Family of man shot 8 times by Raleigh police sues officer, chief, and the city

Wake County News

RALEIGH, N.C. (WNCN) — Soheil Mojarrad’s family has now filed a wrongful death lawsuit against the city of Raleigh, the Raleigh Police Chief and the officer who shot and killed the 30-year-old.

An autopsy obtained by CBS 17 shows Mojarrad was shot eight times by a Raleigh police officer during an encounter on April 20, 2019.

Since Mojarrad’s death, the family says they have taken steps to obtain justice.

The lawsuit was filed Tuesday.

“We don’t believe it’s okay for someone to be gunned down over a trespass call,” Siavash Mojarrad, Soheil’s brother said.

The complaint details inadequate and even dangerous practices at the Raleigh Police Department that led to the “foreseeable, and tragically preventable, death of Soheil.”

“Every citizen should not be afraid of the police — they’re supposed to be part of our community and help us. They’re not supposed to be pushing us down and killing us,” Judy Mojarrad, Soheil’s mother said.

The complaint alleges inappropriate policy and inadequate training that encouraged officers to unnecessarily use deadly force. The complaint also states the Raleigh Police Department has an inadequate body camera policy and failures to discipline officers, both of which permitted rampant unaccountability for officers in the use-of-force scenarios.

Mojarrad was shot by Edwards during an encounter off New Bern Avenue.

Edwards reported Mojarrad was armed with a knife and taking an aggressive stance when shots were fired.

Mojarrad suffered wounds to his chest, torso, pelvis, buttocks and thigh.

Several organs were struck by bullets, including his heart, the autopsy states.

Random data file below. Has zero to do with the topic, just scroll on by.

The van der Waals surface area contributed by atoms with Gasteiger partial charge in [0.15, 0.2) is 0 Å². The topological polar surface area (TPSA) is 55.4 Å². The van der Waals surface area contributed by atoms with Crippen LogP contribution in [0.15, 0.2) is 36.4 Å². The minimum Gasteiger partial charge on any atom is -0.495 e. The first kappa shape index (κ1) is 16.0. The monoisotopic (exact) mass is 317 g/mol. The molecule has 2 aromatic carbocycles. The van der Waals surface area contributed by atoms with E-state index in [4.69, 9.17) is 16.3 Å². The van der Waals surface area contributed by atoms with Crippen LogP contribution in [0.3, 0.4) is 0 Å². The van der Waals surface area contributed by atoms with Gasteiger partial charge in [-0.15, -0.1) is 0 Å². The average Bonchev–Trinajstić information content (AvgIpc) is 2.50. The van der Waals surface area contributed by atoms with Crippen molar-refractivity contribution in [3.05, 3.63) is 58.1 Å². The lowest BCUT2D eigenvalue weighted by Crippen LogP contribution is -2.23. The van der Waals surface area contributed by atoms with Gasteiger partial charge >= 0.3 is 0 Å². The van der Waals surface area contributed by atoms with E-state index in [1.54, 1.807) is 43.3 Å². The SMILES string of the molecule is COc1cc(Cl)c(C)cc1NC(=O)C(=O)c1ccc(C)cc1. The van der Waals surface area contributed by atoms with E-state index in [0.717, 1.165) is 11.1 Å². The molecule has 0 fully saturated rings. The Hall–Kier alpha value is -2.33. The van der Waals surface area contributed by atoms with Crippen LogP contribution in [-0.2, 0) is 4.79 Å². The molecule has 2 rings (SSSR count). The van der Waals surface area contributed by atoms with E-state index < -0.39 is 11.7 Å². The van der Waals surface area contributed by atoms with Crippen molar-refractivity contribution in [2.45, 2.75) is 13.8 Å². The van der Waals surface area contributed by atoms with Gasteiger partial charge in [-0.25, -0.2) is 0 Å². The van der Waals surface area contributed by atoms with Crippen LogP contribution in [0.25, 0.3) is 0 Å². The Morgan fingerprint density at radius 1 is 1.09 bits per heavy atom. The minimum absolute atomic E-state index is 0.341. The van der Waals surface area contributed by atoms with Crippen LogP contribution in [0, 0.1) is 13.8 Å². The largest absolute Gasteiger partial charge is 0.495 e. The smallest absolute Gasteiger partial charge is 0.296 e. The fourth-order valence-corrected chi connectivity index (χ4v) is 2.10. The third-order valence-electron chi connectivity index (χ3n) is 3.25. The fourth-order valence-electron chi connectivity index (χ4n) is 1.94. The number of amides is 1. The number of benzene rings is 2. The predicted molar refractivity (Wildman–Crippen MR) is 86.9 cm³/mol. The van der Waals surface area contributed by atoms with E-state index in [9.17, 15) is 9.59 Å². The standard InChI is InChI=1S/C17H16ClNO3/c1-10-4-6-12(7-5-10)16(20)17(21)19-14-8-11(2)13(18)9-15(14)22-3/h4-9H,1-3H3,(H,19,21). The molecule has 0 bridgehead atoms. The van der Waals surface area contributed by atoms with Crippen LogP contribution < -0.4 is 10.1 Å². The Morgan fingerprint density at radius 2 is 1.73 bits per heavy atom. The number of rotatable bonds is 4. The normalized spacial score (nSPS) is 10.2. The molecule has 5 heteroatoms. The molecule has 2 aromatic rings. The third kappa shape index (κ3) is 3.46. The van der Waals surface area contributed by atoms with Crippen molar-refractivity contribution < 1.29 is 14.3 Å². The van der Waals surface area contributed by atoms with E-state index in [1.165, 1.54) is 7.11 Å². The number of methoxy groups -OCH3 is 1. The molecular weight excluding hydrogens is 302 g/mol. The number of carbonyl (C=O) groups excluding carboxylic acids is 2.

The officer’s body camera was not activated during the encounter.

Mojarrad’s family spoke to CBS 17 after the lawsuit was filed.

“We really need to rethink how we’re treating each other and we really need to re-think what kind of policies we have in place. What kind of policies we’re holding when we’re not truly protecting folks,” Sivash said.

Attorneys who represent the family also spoke about the case.

“Officer Edwards could have taken any number of actions to keep both himself and Soheil safe. Instead, he went straight to his gun. It’s evident he was not properly trained on the appropriate use of force and deadly force; if he had been, Soheil would be alive today,” said Cate Edwards, of Edwards Kirby law firm representing the Mojarrad family. “We have to put an end to these completely unjustified and preventable officer-involved shootings. Soheil’s family is determined to hold those that could have prevented his death accountable, so this doesn’t happen to other families.”

“We hope that Soheil’s case can help shed light on the need for real change at the Raleigh Police Department and police departments everywhere. There must be accountability for officers who abuse their power and use excessive force tactics, like unnecessarily shooting citizens.  Training is needed for officers to better handle situations involving mental health residents, and there must be policies that demand people of color be treated with respect and care by law enforcement. My brother was a good person, and he would have wanted to see these changes. Our family is seeking justice today for Soheil,” said Siavash Mojarrad, brother of Soheil Mojarrad.Siavash and his mother, Judy have both attended recent protests, calling for change within local police departments.
They attended a vigil for families who’ve lost loved ones at the hands of police at Moore Square Tuesday night.

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